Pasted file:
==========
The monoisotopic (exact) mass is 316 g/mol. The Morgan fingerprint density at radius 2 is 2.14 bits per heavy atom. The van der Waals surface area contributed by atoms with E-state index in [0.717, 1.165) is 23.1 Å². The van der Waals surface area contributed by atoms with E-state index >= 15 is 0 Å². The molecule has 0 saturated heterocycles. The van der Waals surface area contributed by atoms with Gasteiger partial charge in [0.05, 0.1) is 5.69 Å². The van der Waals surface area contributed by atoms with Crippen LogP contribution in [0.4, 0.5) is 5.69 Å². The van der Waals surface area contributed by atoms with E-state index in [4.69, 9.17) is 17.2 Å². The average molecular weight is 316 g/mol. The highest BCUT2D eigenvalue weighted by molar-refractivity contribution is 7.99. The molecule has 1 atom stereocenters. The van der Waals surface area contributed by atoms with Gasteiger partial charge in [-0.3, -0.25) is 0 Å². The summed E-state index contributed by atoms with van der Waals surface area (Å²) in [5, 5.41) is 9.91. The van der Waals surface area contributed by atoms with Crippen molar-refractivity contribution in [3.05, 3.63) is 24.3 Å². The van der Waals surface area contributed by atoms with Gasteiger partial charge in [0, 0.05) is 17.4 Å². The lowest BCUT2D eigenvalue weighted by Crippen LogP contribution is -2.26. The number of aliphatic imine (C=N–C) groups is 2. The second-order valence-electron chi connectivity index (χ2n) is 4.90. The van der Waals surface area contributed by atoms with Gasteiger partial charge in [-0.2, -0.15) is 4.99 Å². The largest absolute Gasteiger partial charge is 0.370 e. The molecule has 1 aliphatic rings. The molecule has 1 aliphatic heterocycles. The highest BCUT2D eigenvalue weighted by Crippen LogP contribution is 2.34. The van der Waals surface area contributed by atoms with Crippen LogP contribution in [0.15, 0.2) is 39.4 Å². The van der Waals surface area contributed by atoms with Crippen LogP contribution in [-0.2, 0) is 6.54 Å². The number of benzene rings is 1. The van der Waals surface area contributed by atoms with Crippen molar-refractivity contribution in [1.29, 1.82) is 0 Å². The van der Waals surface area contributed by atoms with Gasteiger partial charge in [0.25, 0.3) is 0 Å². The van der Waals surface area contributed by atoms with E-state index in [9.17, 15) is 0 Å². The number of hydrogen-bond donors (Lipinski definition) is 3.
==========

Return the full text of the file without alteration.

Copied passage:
The monoisotopic (exact) mass is 316 g/mol. The Morgan fingerprint density at radius 2 is 2.14 bits per heavy atom. The van der Waals surface area contributed by atoms with E-state index in [0.717, 1.165) is 23.1 Å². The van der Waals surface area contributed by atoms with E-state index >= 15 is 0 Å². The molecule has 0 saturated heterocycles. The van der Waals surface area contributed by atoms with Gasteiger partial charge in [0.05, 0.1) is 5.69 Å². The van der Waals surface area contributed by atoms with Crippen LogP contribution in [0.4, 0.5) is 5.69 Å². The van der Waals surface area contributed by atoms with E-state index in [4.69, 9.17) is 17.2 Å². The average molecular weight is 316 g/mol. The highest BCUT2D eigenvalue weighted by molar-refractivity contribution is 7.99. The molecule has 1 atom stereocenters. The van der Waals surface area contributed by atoms with Gasteiger partial charge in [-0.3, -0.25) is 0 Å². The summed E-state index contributed by atoms with van der Waals surface area (Å²) in [5, 5.41) is 9.91. The van der Waals surface area contributed by atoms with Crippen molar-refractivity contribution in [3.05, 3.63) is 24.3 Å². The van der Waals surface area contributed by atoms with Gasteiger partial charge in [0, 0.05) is 17.4 Å². The lowest BCUT2D eigenvalue weighted by Crippen LogP contribution is -2.26. The number of aliphatic imine (C=N–C) groups is 2. The second-order valence-electron chi connectivity index (χ2n) is 4.90. The van der Waals surface area contributed by atoms with Gasteiger partial charge in [-0.2, -0.15) is 4.99 Å². The largest absolute Gasteiger partial charge is 0.370 e. The molecule has 1 aliphatic rings. The molecule has 1 aliphatic heterocycles. The highest BCUT2D eigenvalue weighted by Crippen LogP contribution is 2.34. The van der Waals surface area contributed by atoms with Crippen LogP contribution in [0.15, 0.2) is 39.4 Å². The van der Waals surface area contributed by atoms with Crippen LogP contribution in [-0.2, 0) is 6.54 Å². The number of benzene rings is 1. The van der Waals surface area contributed by atoms with Crippen molar-refractivity contribution in [1.29, 1.82) is 0 Å². The van der Waals surface area contributed by atoms with Gasteiger partial charge in [0.25, 0.3) is 0 Å². The van der Waals surface area contributed by atoms with E-state index in [9.17, 15) is 0 Å². The number of hydrogen-bond donors (Lipinski definition) is 3.